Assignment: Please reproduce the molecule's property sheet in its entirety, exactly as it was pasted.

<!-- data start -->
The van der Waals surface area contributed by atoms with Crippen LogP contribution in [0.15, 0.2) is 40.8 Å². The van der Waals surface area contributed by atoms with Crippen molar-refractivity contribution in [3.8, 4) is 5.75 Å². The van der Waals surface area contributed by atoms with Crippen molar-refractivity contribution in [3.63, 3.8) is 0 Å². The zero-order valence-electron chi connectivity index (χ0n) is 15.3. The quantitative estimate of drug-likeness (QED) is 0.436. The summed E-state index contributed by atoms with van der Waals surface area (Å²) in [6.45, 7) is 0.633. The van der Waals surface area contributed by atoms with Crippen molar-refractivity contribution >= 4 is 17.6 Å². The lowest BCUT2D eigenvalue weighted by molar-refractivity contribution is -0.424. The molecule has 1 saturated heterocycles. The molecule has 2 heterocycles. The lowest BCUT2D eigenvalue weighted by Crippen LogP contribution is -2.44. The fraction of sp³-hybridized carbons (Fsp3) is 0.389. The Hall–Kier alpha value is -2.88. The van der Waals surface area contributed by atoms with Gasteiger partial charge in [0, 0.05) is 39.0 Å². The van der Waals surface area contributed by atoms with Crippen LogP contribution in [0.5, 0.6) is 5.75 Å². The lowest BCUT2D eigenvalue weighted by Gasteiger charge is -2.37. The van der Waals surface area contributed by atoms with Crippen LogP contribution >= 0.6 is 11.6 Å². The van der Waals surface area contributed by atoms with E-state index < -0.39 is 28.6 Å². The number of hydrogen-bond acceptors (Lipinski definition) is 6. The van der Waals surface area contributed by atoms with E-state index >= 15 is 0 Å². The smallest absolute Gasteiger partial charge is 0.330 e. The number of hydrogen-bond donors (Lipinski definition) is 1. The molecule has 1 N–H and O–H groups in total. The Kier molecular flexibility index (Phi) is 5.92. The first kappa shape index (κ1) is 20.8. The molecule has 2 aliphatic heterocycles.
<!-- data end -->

The van der Waals surface area contributed by atoms with Crippen LogP contribution in [0.15, 0.2) is 40.8 Å². The van der Waals surface area contributed by atoms with Crippen molar-refractivity contribution in [3.8, 4) is 5.75 Å². The van der Waals surface area contributed by atoms with Crippen molar-refractivity contribution in [3.63, 3.8) is 0 Å². The zero-order valence-electron chi connectivity index (χ0n) is 15.3. The quantitative estimate of drug-likeness (QED) is 0.436. The summed E-state index contributed by atoms with van der Waals surface area (Å²) in [6.45, 7) is 0.633. The van der Waals surface area contributed by atoms with Crippen molar-refractivity contribution >= 4 is 17.6 Å². The lowest BCUT2D eigenvalue weighted by molar-refractivity contribution is -0.424. The molecule has 1 saturated heterocycles. The molecule has 2 heterocycles. The lowest BCUT2D eigenvalue weighted by Crippen LogP contribution is -2.44. The fraction of sp³-hybridized carbons (Fsp3) is 0.389. The Hall–Kier alpha value is -2.88. The van der Waals surface area contributed by atoms with Gasteiger partial charge in [0, 0.05) is 39.0 Å². The van der Waals surface area contributed by atoms with Crippen LogP contribution in [0.5, 0.6) is 5.75 Å². The lowest BCUT2D eigenvalue weighted by Gasteiger charge is -2.37. The van der Waals surface area contributed by atoms with Crippen LogP contribution >= 0.6 is 11.6 Å². The van der Waals surface area contributed by atoms with E-state index < -0.39 is 28.6 Å². The number of hydrogen-bond acceptors (Lipinski definition) is 6. The van der Waals surface area contributed by atoms with E-state index >= 15 is 0 Å². The smallest absolute Gasteiger partial charge is 0.330 e. The number of hydrogen-bond donors (Lipinski definition) is 1. The molecule has 1 N–H and O–H groups in total. The Kier molecular flexibility index (Phi) is 5.92. The first kappa shape index (κ1) is 20.8. The molecule has 2 aliphatic heterocycles.